Here's an AP article that should make you angry. Evidently several anti-birth control pharmacists are refusing to dispense out birth control pill prescriptions based on personal moral grounds. Mind you it will often take a women at least a full-day to get the mess sorted out, in which case she may miss one of her pills. What's worse, state governments are moving to protect these actions:
Mississippi enacted a sweeping statute that went into effect in July that allows health care providers, including pharmacists, to not participate in procedures that go against their conscience. South Dakota and Arkansas already had laws that protect a pharmacist's right to refuse to dispense medicines. Ten other states considered similar bills this year.
Listen. A quick word for the pharmacists out there: We understand that this is a major issue for you, in which dozens of academic articles about your integrity and professional responsibility and everything else will provide fodder for your discussions. Let me give you ginandtacos.com's (and by us, I mean everyone who isn't a pharmacist) opinion: we don't care what you think. You have about as much say in our moral lives as the waiter at the Olive Garden. To us you are the person at the dry cleaner's with an advanced degree – we show up, hand you a sheet of paper, and you get us our product. That's it.
If you wanted to advise people on their health decisions and options, you should have studied harder and gone to med school. If you hate the idea of people using birth control picket a Planned Parenthood in your free time. But when you are behind that counter, you are a service-industry worker, and you better do whatever the customer tells you.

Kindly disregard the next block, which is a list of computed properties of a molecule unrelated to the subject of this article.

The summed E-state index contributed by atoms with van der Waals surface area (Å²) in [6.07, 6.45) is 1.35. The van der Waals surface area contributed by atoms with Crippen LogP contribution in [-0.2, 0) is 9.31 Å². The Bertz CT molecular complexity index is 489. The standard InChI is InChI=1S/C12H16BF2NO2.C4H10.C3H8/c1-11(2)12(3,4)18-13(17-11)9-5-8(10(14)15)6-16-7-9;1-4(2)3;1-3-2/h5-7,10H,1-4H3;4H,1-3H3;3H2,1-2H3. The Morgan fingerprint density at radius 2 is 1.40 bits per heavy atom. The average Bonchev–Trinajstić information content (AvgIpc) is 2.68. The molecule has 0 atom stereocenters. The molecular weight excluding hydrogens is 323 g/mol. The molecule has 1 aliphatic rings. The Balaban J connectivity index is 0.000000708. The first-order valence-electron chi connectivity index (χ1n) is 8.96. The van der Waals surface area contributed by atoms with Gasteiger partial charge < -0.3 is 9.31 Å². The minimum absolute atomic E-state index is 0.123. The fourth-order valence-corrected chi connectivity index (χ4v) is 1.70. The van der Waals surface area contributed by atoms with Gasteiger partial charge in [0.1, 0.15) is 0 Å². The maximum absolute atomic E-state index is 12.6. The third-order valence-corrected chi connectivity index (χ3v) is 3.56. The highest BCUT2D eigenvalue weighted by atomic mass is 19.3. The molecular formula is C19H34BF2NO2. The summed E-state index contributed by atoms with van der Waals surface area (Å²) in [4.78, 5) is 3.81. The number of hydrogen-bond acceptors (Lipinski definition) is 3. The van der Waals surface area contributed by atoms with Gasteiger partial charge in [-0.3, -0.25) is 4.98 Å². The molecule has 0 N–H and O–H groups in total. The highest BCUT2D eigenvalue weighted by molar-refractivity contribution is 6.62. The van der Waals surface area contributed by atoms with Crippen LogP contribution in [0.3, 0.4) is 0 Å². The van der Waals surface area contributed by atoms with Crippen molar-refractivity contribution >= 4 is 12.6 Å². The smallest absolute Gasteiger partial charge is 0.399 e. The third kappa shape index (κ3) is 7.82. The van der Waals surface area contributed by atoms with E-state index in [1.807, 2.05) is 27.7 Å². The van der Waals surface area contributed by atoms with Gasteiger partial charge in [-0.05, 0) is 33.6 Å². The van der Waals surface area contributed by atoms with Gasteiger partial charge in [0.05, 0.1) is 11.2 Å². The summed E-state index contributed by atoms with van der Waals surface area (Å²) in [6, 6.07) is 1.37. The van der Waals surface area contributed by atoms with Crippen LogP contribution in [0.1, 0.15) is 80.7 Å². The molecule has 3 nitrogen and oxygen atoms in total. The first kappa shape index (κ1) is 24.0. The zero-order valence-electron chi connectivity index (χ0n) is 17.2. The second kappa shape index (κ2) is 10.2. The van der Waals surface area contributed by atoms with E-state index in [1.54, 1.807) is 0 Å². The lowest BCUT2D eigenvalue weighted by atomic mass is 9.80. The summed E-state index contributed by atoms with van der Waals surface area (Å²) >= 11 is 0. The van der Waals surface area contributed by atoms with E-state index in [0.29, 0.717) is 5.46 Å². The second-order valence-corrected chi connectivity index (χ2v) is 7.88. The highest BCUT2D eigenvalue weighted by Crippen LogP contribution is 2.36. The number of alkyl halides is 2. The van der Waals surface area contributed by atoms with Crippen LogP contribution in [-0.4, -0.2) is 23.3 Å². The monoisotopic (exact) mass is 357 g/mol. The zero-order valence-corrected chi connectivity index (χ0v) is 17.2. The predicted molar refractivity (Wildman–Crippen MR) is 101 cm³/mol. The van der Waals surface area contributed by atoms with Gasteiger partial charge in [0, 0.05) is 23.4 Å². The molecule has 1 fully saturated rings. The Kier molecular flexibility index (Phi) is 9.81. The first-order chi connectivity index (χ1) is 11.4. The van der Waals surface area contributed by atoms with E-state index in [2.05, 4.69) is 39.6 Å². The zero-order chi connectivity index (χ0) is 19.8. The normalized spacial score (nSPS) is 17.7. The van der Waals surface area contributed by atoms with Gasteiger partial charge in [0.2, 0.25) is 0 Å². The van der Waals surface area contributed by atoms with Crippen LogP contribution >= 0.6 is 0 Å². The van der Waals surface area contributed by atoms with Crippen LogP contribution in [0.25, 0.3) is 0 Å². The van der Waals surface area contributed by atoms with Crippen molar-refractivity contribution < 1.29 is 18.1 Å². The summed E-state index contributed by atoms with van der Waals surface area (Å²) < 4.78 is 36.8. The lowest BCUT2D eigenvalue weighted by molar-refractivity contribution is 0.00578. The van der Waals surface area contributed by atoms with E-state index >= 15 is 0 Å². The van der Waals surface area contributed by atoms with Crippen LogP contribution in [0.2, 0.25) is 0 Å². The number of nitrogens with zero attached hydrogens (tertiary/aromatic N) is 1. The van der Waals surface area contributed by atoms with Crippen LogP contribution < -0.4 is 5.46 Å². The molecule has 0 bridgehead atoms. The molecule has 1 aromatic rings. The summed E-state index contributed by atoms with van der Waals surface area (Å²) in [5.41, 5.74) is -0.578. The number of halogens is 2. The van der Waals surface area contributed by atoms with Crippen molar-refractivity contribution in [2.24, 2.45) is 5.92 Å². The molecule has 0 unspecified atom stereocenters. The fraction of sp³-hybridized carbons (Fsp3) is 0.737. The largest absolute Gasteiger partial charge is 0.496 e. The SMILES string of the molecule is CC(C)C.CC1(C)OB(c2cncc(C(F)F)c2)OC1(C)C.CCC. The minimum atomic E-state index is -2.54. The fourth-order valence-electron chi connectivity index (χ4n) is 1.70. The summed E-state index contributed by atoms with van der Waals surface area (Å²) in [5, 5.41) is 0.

There are dozens of policemen, prosecutors and judges who object to The War on Drugs, but they don't refuse to arrest people or put them in jail because of their personal beliefs. Nobody is paying you the $$$ that pharmacists make to give you a soapbox – they are paying you to do your job and you should be fired for not doing it. I hate to tell you this (no wait, I love to tell you this), but birth control is perfectly legal in this country, and it is your job to dispense it. Find another one if you had an objection to it. You are not the first people to realize you could object to the parts of a job you don't like by doing a half-assed job (that would be the employees of the White Castle in Chicago Ridge, circa 1957).
To state governments – you are lawyers; again if you wanted to be doctors you should have studied harder. If you want to pass laws against birth control by all means try – but don't sneak measures forcing the health care industry to do, or not do, whatever you want. Doctors are professionals; if they say that birth control is an appropriate medical solution for the patient's situation it is the job of other doctors, and distinctly not the job of state congressmen and pharmacists, to object.